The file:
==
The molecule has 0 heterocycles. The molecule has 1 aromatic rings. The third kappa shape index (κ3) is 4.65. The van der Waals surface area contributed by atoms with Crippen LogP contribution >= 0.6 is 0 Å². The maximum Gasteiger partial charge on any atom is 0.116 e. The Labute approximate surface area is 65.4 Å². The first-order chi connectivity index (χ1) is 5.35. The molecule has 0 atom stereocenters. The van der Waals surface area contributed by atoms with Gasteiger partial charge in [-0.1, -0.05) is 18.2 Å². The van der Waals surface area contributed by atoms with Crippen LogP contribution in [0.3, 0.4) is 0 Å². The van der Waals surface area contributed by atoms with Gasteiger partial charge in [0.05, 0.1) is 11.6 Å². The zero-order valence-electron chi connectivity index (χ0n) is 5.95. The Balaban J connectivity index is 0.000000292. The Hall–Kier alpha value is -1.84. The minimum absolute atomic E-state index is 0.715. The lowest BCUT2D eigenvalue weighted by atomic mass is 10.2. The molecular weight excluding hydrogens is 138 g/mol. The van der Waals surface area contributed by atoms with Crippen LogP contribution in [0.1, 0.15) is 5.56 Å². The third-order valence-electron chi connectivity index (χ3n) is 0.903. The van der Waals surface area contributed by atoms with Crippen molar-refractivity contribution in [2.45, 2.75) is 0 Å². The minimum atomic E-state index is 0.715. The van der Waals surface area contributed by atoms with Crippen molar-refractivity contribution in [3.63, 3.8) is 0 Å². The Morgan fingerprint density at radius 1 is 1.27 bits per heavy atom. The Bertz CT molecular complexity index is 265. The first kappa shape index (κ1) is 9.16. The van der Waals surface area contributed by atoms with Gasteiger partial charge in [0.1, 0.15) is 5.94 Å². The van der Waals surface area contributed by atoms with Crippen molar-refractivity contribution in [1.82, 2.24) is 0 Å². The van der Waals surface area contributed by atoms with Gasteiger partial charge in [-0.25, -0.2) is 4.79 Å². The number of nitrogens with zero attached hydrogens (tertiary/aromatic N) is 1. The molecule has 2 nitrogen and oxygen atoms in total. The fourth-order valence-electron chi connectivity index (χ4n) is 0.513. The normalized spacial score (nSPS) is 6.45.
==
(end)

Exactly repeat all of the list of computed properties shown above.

The molecule has 0 heterocycles. The molecule has 1 aromatic rings. The third kappa shape index (κ3) is 4.65. The van der Waals surface area contributed by atoms with Crippen LogP contribution >= 0.6 is 0 Å². The maximum Gasteiger partial charge on any atom is 0.116 e. The Labute approximate surface area is 65.4 Å². The first-order chi connectivity index (χ1) is 5.35. The molecule has 0 atom stereocenters. The van der Waals surface area contributed by atoms with Gasteiger partial charge in [-0.1, -0.05) is 18.2 Å². The van der Waals surface area contributed by atoms with Crippen LogP contribution in [0.3, 0.4) is 0 Å². The van der Waals surface area contributed by atoms with Gasteiger partial charge in [0.05, 0.1) is 11.6 Å². The zero-order valence-electron chi connectivity index (χ0n) is 5.95. The Balaban J connectivity index is 0.000000292. The Hall–Kier alpha value is -1.84. The minimum absolute atomic E-state index is 0.715. The lowest BCUT2D eigenvalue weighted by atomic mass is 10.2. The molecular weight excluding hydrogens is 138 g/mol. The van der Waals surface area contributed by atoms with Crippen LogP contribution in [0.1, 0.15) is 5.56 Å². The third-order valence-electron chi connectivity index (χ3n) is 0.903. The van der Waals surface area contributed by atoms with Crippen molar-refractivity contribution in [2.45, 2.75) is 0 Å². The minimum atomic E-state index is 0.715. The van der Waals surface area contributed by atoms with Crippen molar-refractivity contribution in [3.63, 3.8) is 0 Å². The Morgan fingerprint density at radius 1 is 1.27 bits per heavy atom. The Bertz CT molecular complexity index is 265. The first kappa shape index (κ1) is 9.16. The van der Waals surface area contributed by atoms with Gasteiger partial charge in [0.1, 0.15) is 5.94 Å². The van der Waals surface area contributed by atoms with Crippen molar-refractivity contribution in [1.82, 2.24) is 0 Å². The van der Waals surface area contributed by atoms with Gasteiger partial charge in [-0.25, -0.2) is 4.79 Å². The number of nitrogens with zero attached hydrogens (tertiary/aromatic N) is 1. The molecule has 2 nitrogen and oxygen atoms in total. The fourth-order valence-electron chi connectivity index (χ4n) is 0.513. The normalized spacial score (nSPS) is 6.45.